It always feels good to look back at the end of the year: what did we experience together in 2023?
The year started well. We announced an important year: 80 years ago, in October 1943, the uprising in Sobibor broke out. Because of the uprising, we know the history of a place that was meant to remain unknown, a place that remained obscure to those who were there after the war.
Now, after 80 years, a new museum stands on this site, honoring the victims in a way that’s appropriate (if one can say so); here, you can mourn, name the victims, and reflect on how you want to stand in the world. This is the place whose story must continue to be told. We are convinced of this; it remains our mission.
This thought was much needed when the world changed on October 7th. The horrific attack by Hamas in Israel deeply affected us. Although we as a Foundation consciously do not engage in public debate, it is clear that the events in Israel and Gaza are very close to our hearts. This overshadows our reflections, and in this context, I write this message.
In February, we held our networking event. The turnout was large and diverse, reminding us again of the importance of being able to act in a strong network. We introduced our ‘oral history’ project with students from the University College Utrecht. Beautiful conversations with first-generation survivors can be seen and heard on our website. If you are interested in participating and sharing your story, please let us know on email@example.com!
Quietly, on May 14, 2023, in Herzliya, Israel, the last survivor of Sobibor, Sophia Engelsman-Huisman, passed away. She was one of the 18 Dutch survivors of the Sobibor extermination camp and the last survivor of the 34,313 Jews deported from Westerbork to Sobibor.
And then ‘Sjiwwe for Sobibor’; a theatre project about the 19 trains that went to Sobibor between March and July 1943. ‘Theater Roestvrij’ created a beautiful, moving performance about life in Westerbork before departure and on the train. This production was a collaboration with ‘Theater Na de Dam’ (‘Theatre after the Dam‘), Westerbork Memorial, and the Sobibor Foundation.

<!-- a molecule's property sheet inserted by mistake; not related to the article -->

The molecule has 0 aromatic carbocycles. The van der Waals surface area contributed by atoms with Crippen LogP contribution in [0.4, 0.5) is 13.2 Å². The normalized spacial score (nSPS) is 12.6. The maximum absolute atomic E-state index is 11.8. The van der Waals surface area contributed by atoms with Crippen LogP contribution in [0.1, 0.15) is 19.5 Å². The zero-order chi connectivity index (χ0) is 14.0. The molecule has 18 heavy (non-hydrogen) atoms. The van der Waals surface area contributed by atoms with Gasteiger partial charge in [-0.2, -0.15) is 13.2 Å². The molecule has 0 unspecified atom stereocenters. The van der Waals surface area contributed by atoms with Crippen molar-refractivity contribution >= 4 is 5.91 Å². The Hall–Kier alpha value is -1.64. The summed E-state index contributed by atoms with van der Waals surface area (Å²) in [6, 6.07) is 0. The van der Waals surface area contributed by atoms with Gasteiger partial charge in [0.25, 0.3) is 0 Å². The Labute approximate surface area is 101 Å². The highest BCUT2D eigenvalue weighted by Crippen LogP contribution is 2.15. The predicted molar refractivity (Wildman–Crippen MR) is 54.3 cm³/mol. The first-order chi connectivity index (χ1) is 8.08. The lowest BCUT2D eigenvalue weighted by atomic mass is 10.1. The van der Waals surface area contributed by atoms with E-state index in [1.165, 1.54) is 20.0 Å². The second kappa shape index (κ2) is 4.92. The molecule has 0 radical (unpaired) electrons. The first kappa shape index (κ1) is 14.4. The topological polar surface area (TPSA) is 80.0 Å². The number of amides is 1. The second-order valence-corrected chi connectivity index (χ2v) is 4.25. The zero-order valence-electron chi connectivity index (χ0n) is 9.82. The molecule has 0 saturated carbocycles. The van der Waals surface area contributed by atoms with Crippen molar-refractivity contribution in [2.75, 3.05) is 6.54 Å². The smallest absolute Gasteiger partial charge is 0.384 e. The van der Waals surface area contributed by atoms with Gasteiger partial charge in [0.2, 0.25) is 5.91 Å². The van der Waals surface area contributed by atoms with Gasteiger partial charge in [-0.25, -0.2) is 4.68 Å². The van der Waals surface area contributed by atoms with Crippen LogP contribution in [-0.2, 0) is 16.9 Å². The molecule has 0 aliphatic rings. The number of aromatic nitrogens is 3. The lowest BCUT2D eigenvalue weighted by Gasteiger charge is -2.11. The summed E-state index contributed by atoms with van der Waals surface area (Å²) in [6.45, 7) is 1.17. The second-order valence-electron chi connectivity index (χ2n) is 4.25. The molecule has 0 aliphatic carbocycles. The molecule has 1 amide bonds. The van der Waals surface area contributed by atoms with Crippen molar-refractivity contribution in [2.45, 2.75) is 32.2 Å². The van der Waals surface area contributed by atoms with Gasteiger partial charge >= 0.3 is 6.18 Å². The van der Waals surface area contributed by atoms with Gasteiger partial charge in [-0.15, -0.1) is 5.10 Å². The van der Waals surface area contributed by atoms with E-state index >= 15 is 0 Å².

The young actors also performed before our memorial on June 1st near the Vondelpark in Amsterdam. A performance right on the street. Passersby stopped, and it was beautiful to see young people portray history in this way.
The young actors also played an adapted performance after the commemoration of the Children’s Transports in Camp Vught, enhancing this year’s memorial. If you haven’t seen it yet, you can find it on YouTube.
Rosanne Kropman’s book was presented on October 10th in Amsterdam. Thanks to Marc van Velzen, the great-grandson of Jacob’s widow, Rosanne Kropman found photos of Jozeph Jacobs, the Dutchman who planned an uprising in Sobibor in the summer of 1943. The book is now in its third edition, including the discovered photos. The book is at the moment only available in Dutch.
The podcast ‘Erased’ by Audiodroom also deserves mention. It tells the story and the search for Ilse Wagner, a forgotten classmate of Anne Frank. The podcast, partly recorded in Sobibor, is also a beautiful document about Sobibor and its history. The entire podcast is available weggegumd.nl.